From Om To Orgasm – Tantric Yoga

By James Bean
Copyright June 2008

Exploring the World Religions  — Book Review

"From OM to Orgasm — The Tantra Primer for Living in Bliss."
by Chandi Devi and J. Ram Sivananda

ISBN: 9781434349606

Published by Author House:


Now I know what you’re thinking: "Oh no! What does sex have to do with spirituality and exploring the world religions?"  There’s this funny saying I once came up with: ‘If your parents never had sex, chances are, you won’t either.’ 

On a more serious note. The art of tantra, despite what some in the West have done to present it in a way that is divorced from it’s holistic, traditional Hindu context giving it a different sort of reputation, one might say, nevertheless is very spiritual and integrated with other aspects of Hinduism and the Yoga system.

I recently interviewed Chandi Devi, one of the authors of an impressive new book on Tantra yoga.  Below is part of that conversation.

J: Thanks for joining me Chandi to talk about your new book.

Chandi: Hi James and thank you for having me.

J: It’s my pleasure. What really impresses me about your book on Tantra is how Hindu it is, which actually makes sense of course! Tantra is a practice that come from the Indian tradition, emanates from the subcontinent of India, but I notice it’s a book as much about Hinduism, Yoga, and spirituality as it is a book about sexuality.  For some reason here in the West, Tantra often gets abused, reduced to sex only. I notice that sort of cultural filtering or tampering sometimes can be an issue or danger with certain teachings from other parts of the world. I can think of several examples where groups or teachers based in the West have gone into business, grabbed, repackaged ideas they have picked up on, perhaps without even being on good terms with Eastern Masters, ending up giving reduced or edited versions of teachings or techniques, yet actually claiming to speak for, or represent, a certain discipline. But if one should happen to get acquainted with the original path or discipline back in India, one realises that the "imported" version is only providing part of the picture, not the whole thing, as we’ve seen with Tantra, in this case: just the physical component perhaps without the spiritual being included. Sometimes imitation is NOT the highest form of flattery. [Laughter.]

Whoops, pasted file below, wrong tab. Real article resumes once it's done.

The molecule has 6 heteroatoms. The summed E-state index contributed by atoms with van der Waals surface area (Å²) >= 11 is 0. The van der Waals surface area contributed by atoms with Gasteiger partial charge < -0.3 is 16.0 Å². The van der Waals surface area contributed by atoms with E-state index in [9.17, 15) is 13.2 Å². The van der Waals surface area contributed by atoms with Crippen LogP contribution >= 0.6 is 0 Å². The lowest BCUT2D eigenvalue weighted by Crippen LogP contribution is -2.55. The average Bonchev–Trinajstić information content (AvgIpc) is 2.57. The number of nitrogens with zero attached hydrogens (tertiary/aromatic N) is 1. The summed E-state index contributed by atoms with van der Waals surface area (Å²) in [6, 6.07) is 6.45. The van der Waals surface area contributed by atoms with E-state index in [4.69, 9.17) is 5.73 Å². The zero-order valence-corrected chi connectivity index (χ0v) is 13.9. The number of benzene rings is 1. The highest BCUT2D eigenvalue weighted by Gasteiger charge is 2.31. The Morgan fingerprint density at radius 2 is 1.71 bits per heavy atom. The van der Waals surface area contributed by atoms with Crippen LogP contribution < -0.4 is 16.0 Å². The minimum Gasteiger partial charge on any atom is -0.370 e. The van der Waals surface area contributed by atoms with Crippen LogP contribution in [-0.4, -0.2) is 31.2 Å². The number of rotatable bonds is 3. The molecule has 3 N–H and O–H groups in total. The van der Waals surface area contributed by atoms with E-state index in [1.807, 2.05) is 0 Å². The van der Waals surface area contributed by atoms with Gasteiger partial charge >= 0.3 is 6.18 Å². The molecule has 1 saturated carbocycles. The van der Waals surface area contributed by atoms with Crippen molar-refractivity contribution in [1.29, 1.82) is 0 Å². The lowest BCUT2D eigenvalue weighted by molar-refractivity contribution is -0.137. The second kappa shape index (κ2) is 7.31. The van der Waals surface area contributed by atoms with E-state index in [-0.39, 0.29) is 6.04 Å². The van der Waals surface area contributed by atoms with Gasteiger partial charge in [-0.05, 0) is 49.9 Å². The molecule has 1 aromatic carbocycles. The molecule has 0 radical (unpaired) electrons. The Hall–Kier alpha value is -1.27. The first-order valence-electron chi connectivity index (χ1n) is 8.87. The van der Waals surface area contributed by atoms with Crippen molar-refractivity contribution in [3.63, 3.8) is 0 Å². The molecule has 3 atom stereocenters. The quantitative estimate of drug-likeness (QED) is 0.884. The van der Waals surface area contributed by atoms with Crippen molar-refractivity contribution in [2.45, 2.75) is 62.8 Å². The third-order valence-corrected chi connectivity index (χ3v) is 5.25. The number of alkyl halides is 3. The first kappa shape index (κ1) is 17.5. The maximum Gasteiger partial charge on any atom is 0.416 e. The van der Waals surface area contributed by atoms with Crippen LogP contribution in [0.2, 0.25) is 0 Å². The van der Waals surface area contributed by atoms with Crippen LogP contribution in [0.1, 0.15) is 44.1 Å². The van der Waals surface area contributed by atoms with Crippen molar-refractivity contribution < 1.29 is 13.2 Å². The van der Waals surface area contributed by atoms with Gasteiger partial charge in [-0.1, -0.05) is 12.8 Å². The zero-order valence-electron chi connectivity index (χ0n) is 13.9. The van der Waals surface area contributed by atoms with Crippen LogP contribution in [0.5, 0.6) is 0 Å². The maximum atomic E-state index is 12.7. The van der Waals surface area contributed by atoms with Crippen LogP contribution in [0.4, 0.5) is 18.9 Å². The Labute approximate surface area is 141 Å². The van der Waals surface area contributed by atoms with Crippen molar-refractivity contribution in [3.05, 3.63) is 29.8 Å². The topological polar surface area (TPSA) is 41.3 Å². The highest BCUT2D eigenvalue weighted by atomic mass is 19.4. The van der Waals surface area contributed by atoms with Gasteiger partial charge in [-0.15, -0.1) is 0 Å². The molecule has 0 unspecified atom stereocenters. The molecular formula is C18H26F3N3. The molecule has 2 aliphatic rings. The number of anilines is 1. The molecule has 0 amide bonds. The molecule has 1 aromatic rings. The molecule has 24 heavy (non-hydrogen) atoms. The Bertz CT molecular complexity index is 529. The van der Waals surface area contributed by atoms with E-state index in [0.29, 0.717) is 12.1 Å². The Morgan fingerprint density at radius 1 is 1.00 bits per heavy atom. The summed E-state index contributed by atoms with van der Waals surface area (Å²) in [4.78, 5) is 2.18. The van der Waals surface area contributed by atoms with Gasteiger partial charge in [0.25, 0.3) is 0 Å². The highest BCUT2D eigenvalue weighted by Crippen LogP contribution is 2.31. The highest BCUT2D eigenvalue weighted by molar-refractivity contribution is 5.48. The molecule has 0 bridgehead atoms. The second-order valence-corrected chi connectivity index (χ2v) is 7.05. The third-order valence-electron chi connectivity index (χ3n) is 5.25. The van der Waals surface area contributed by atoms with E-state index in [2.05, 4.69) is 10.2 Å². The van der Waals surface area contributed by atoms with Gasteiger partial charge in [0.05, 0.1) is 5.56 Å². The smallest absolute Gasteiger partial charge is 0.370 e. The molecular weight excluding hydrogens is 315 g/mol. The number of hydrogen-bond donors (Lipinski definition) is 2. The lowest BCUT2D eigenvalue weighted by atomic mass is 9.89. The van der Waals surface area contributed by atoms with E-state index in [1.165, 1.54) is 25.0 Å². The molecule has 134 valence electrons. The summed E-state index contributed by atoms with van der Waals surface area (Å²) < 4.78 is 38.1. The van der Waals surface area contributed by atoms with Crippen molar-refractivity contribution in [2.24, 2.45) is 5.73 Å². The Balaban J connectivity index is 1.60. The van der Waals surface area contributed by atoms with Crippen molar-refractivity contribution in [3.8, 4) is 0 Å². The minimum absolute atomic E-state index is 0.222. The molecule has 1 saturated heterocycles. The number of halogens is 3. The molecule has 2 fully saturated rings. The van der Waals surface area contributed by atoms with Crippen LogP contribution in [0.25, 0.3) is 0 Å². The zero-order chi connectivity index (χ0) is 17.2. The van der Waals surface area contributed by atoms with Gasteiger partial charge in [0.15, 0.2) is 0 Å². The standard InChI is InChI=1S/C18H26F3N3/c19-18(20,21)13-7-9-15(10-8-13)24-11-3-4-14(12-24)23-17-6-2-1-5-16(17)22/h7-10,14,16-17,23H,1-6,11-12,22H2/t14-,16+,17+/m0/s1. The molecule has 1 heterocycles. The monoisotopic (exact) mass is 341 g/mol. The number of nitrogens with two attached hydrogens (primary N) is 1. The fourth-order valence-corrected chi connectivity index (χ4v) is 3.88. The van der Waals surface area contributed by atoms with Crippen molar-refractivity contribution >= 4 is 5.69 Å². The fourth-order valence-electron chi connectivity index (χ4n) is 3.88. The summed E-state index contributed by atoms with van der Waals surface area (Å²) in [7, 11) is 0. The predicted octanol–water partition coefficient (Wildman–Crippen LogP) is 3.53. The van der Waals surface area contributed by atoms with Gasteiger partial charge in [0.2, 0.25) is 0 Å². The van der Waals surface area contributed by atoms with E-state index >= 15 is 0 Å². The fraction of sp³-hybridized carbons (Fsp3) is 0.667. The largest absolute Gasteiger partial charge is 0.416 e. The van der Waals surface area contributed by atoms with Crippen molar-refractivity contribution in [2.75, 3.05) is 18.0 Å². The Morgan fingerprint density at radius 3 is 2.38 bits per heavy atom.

Chandi:  Yes, Tantra has it’s roots in Hinduism. It’is very spiritual and there are no shortcuts. Like you were saying, the subject of Tantra has been treated in the West as merely a yoga of sex, and with no preparation necessary, you just get into it and get as much of it as you like. They have reduced it to that when it is so much more. Tantra is so divine. We wanted to show the people of the West in particular that Tantra is a path. It is not a recreation, and it is not pedestrian sex. Sex is a part of it because in Tantra we accept everything as worship to God. If you approach everything that you do as a method to reach God or as an acknowledgement of His divine-ness, then your approach to living and your way of thinking — everything, becomes transformed. Tantra is about transformation: transforming the base into higher states of consciousness.

J: And meditation is part of Tantra as well, visualisation, or what you would call inner techniques?

Chandi: Oh definitely! Meditation is the first step. Before even approaching Tantric sex with a partner it would be very helpful if the parties involved would have already established some kind of meditation practice, because in the love-making they can bring this meditation knowledge or awareness into the sex act. This is what gives it all its power and makes it so ecstatic.